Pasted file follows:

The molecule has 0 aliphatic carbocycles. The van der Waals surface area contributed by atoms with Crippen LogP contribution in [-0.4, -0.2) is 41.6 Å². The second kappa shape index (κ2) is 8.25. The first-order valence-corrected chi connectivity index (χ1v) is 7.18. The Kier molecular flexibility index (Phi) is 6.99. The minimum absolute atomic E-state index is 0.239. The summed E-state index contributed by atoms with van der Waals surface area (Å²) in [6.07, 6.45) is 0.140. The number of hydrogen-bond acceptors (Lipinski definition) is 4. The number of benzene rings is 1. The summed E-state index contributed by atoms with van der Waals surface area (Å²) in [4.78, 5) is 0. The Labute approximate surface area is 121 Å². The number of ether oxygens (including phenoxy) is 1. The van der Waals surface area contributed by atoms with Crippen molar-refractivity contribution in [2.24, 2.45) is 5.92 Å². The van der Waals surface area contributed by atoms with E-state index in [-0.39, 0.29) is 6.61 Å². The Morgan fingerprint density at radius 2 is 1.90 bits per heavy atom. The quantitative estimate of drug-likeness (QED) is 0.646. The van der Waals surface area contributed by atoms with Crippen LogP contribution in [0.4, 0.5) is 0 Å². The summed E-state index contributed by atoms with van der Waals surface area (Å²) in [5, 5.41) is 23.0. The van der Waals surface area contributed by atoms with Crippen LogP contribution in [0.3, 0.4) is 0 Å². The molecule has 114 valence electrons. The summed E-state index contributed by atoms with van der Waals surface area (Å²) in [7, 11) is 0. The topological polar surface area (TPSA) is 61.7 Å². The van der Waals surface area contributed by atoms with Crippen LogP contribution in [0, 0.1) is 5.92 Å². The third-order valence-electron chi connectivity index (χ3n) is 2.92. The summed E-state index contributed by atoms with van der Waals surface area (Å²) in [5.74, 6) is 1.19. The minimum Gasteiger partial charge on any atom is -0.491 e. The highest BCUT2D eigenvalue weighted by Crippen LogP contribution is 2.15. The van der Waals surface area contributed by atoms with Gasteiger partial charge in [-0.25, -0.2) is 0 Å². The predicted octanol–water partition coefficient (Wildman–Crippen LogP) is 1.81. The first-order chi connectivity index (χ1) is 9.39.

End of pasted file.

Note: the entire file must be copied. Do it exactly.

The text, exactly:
The molecule has 0 aliphatic carbocycles. The van der Waals surface area contributed by atoms with Crippen LogP contribution in [-0.4, -0.2) is 41.6 Å². The second kappa shape index (κ2) is 8.25. The first-order valence-corrected chi connectivity index (χ1v) is 7.18. The Kier molecular flexibility index (Phi) is 6.99. The minimum absolute atomic E-state index is 0.239. The summed E-state index contributed by atoms with van der Waals surface area (Å²) in [6.07, 6.45) is 0.140. The number of hydrogen-bond acceptors (Lipinski definition) is 4. The number of benzene rings is 1. The summed E-state index contributed by atoms with van der Waals surface area (Å²) in [4.78, 5) is 0. The Labute approximate surface area is 121 Å². The number of ether oxygens (including phenoxy) is 1. The van der Waals surface area contributed by atoms with Crippen molar-refractivity contribution in [2.24, 2.45) is 5.92 Å². The van der Waals surface area contributed by atoms with E-state index in [-0.39, 0.29) is 6.61 Å². The Morgan fingerprint density at radius 2 is 1.90 bits per heavy atom. The quantitative estimate of drug-likeness (QED) is 0.646. The van der Waals surface area contributed by atoms with Crippen LogP contribution in [0.4, 0.5) is 0 Å². The summed E-state index contributed by atoms with van der Waals surface area (Å²) in [5, 5.41) is 23.0. The van der Waals surface area contributed by atoms with Crippen LogP contribution in [0.3, 0.4) is 0 Å². The molecule has 114 valence electrons. The summed E-state index contributed by atoms with van der Waals surface area (Å²) in [7, 11) is 0. The topological polar surface area (TPSA) is 61.7 Å². The van der Waals surface area contributed by atoms with Crippen LogP contribution in [0, 0.1) is 5.92 Å². The third-order valence-electron chi connectivity index (χ3n) is 2.92. The summed E-state index contributed by atoms with van der Waals surface area (Å²) in [5.74, 6) is 1.19. The minimum Gasteiger partial charge on any atom is -0.491 e. The highest BCUT2D eigenvalue weighted by Crippen LogP contribution is 2.15. The van der Waals surface area contributed by atoms with Gasteiger partial charge in [-0.25, -0.2) is 0 Å². The predicted octanol–water partition coefficient (Wildman–Crippen LogP) is 1.81. The first-order chi connectivity index (χ1) is 9.39.